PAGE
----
Republican state Rep. Mike Miller and his House District 47 Democratic challenger Beth Tuura punctuated an otherwise friendly debate with some sharp jabs over guns, Medicaid expansion, and business incentives Monday in Orlando.
At a debate hosted by the Tiger Bay Club of Central Florida, Miller began on the hot seat, with a question about whether he broke a campaign promise when he said during his 2014 campaign that he would support the $51 billion Medicaid expansion, and then he didn’t do so. He argued Tuesday he did not break any promises. He said during the campaign he also expressed that he feared there were strings attached and had concerns about longterm uncertainties about federal funding. He added that once he got to Tallahassee and learned more, he felt he couldn’t put Florida at risk.
“I found out when I was in the Legislature, Medicaid — health care — is 34 percent of our budget. We have a constitutional priority to balance our budget. So with 34 percent of it increasingly, increasingly going toward health care, we should probably take that money if we’re going to have that cost,” Miller said. “The problem is, that’s not guaranteed money. We’re relying on the federal government to send that money to us. And if you watch Paul Ryan or anyone in the Republican leadership, they don’t want to send money down to the states. They’re trying to cut that Medicaid money off.
“I feel, and it’s my drive in the Legislature, to work toward alternatives, to bring the cost of health care down for everybody. Not just poor people. … We do help poor people,” he said. “We do not let anybody go without health care.”
Tuura said it was a broken promise, and she vowed to support accepting the federal Medicaid expansion program.
“When I go door to door and I talk to people, people are hurting. These are working families. They need to be covered by health care,” she said. “I have to say that when I go door to door, and people ask me about Medicaid expansion. They do mention that it was promised, years ago; that is a very sore subject for our constituents. They believe it was a broken promise.”
Ever since the massacre at the gay nightclub Pulse in Orlando on June 22, gun law reform has been a major issue in Central Florida, with Democrats pushing hard for bans of assault weapons and closing loopholes, and many Republicans also saying they want to see “commonsense” reforms without violating the U.S. 2nd Amendment. That distinction was clear between Tuura and Miller Tuesday.
Tuura is openly gay and, when given a chance, she pressed Miller on what he would do now about guns. Miller, whose office is across the street from Pulse, conceded something must be done so that someone like Omar Mateen, who killed 49 and wounded 53, would never be able to buy a gun. But with an A rating from the NRA and a legislative record of supporting two controversial gun bills last year — for open-carry, and for allowing guns on college campuses — Miller had to walk a fine line. He said the gun bills were complex, with 2nd Amendment issues to consider, and said he supported a special session this summer to discuss guns, after Pulse.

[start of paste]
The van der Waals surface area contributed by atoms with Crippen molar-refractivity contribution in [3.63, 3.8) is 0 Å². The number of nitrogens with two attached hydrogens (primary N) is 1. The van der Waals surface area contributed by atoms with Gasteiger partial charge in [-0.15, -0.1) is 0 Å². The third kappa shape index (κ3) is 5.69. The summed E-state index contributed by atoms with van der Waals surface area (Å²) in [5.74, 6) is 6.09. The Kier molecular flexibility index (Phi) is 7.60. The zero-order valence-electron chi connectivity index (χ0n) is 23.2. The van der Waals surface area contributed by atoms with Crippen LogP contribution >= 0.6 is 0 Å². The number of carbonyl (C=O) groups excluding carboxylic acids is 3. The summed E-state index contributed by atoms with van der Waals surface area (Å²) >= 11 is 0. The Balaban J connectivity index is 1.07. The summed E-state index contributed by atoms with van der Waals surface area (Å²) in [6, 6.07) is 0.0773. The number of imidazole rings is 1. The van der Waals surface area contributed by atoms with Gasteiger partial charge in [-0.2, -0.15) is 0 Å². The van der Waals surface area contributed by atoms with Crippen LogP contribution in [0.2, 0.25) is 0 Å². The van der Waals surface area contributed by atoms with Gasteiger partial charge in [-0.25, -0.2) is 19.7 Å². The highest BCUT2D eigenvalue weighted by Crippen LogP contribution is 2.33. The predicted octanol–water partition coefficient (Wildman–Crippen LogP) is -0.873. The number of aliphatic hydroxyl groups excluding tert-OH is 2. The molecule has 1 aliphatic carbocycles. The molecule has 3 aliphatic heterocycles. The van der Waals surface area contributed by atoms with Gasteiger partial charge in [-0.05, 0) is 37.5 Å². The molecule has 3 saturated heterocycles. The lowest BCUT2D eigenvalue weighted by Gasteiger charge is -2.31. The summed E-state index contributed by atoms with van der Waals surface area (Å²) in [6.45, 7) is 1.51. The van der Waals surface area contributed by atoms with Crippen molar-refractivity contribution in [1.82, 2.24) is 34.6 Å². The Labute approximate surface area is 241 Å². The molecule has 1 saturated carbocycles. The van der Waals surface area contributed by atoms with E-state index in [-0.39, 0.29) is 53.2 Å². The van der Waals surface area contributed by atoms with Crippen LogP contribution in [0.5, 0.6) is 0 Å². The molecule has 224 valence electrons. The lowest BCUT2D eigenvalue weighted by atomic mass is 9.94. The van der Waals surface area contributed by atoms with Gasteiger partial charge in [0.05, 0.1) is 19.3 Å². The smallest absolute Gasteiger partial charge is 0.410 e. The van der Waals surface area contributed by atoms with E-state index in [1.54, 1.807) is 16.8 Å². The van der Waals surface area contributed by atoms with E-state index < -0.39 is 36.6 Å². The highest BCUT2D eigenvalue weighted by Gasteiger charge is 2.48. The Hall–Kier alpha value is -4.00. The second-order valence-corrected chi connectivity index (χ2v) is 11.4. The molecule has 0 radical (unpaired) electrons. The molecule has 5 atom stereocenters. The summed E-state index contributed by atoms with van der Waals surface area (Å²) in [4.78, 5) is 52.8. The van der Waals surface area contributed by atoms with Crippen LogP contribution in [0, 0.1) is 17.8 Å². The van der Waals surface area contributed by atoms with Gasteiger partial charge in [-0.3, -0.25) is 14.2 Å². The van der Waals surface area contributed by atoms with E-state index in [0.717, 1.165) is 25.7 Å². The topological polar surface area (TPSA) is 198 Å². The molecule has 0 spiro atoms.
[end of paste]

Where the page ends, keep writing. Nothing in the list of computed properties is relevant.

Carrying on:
“I can tell you I struggled with it,” he said of past gun bills.
“We had a mass shooting by a terrorist, homegrown, who should never have had access to a gun,” Miller said. “He should never have had access to a gun, whether it’s because of his habits and what he did to expose himself as a terrorist, and also because of his mental health. We have a big crisis in our country right now and our Legislature is struggling with it: how do we deal with mentally ill people and how do we absolutely keep them away from weapons?”
“You voted for open carry. I think that would be devastating to our tourist industry. What family would want to come to Orlando?” Turra responded. “There’s no need for these military assault weapons and high-capacity magazines. These are weapons that are produced for the maximum amount of kill in the shortest period of time.”
Gov. Rick Scott‘s proposals to increase money available to offer incentives packages to businesses interested in moving to Florida also drew sharp differences. Miller voted for the the governor’s last business incentives package and offered support for the governor’s new one, while Tuura blasted it as sending the wrong message to businesses.
“When you invest in your own state’s infrastructure, when you fund your public schools, when you fund your transportation, companies see that you are serious, and they will come here,” Tuura said. “To run around and say, ‘Come to the state of Florida. We’re open for business,’ which is a code for cheap labor, I don’t think that’s fair to the people who live and work in the state and our district.”
Miller managed to add a little humor with a jab at Tuura, a independent television show producer. He noted Florida has a real opportunity, by updating its incentives packages, to be competitive with other states such as Georgia in attracting movie and TV show production. He argued that’s critical for Central Florida where several universities, notably the University of Central Florida and Full Sail University, have big entertainment technologies programs and wind up exporting their graduates, because there aren’t enough such jobs in Florida.
“They should stay here, and potentially work for Beth,” Miller said.